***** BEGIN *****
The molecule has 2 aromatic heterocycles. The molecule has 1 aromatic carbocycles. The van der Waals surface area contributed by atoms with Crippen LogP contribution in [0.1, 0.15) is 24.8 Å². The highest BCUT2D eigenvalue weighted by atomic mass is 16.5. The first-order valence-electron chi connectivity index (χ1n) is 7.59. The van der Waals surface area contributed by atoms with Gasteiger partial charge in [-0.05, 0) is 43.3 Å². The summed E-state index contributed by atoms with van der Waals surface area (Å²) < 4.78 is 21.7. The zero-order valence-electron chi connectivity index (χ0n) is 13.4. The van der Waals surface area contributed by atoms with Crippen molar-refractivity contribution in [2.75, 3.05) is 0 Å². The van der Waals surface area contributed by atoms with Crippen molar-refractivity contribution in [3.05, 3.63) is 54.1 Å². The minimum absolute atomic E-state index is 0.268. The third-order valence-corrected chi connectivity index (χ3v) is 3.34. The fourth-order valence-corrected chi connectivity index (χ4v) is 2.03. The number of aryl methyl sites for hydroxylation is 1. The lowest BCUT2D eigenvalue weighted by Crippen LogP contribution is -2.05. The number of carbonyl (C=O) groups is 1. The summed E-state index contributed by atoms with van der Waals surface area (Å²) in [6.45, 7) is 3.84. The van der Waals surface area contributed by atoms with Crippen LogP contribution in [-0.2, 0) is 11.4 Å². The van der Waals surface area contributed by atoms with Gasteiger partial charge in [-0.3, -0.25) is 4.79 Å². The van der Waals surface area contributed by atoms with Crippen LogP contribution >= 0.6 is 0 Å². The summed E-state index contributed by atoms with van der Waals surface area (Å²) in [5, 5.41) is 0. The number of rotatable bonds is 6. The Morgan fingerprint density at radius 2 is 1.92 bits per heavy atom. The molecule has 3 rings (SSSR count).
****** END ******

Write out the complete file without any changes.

The molecule has 2 aromatic heterocycles. The molecule has 1 aromatic carbocycles. The van der Waals surface area contributed by atoms with Crippen LogP contribution in [0.1, 0.15) is 24.8 Å². The highest BCUT2D eigenvalue weighted by atomic mass is 16.5. The first-order valence-electron chi connectivity index (χ1n) is 7.59. The van der Waals surface area contributed by atoms with Gasteiger partial charge in [-0.05, 0) is 43.3 Å². The summed E-state index contributed by atoms with van der Waals surface area (Å²) < 4.78 is 21.7. The zero-order valence-electron chi connectivity index (χ0n) is 13.4. The van der Waals surface area contributed by atoms with Crippen molar-refractivity contribution in [2.75, 3.05) is 0 Å². The van der Waals surface area contributed by atoms with Crippen molar-refractivity contribution in [3.05, 3.63) is 54.1 Å². The minimum absolute atomic E-state index is 0.268. The third-order valence-corrected chi connectivity index (χ3v) is 3.34. The fourth-order valence-corrected chi connectivity index (χ4v) is 2.03. The number of aryl methyl sites for hydroxylation is 1. The lowest BCUT2D eigenvalue weighted by Crippen LogP contribution is -2.05. The number of carbonyl (C=O) groups is 1. The summed E-state index contributed by atoms with van der Waals surface area (Å²) in [6.45, 7) is 3.84. The van der Waals surface area contributed by atoms with Crippen LogP contribution in [-0.2, 0) is 11.4 Å². The van der Waals surface area contributed by atoms with Gasteiger partial charge in [-0.3, -0.25) is 4.79 Å². The van der Waals surface area contributed by atoms with Crippen LogP contribution >= 0.6 is 0 Å². The summed E-state index contributed by atoms with van der Waals surface area (Å²) in [5, 5.41) is 0. The number of rotatable bonds is 6. The Morgan fingerprint density at radius 2 is 1.92 bits per heavy atom. The molecule has 3 rings (SSSR count).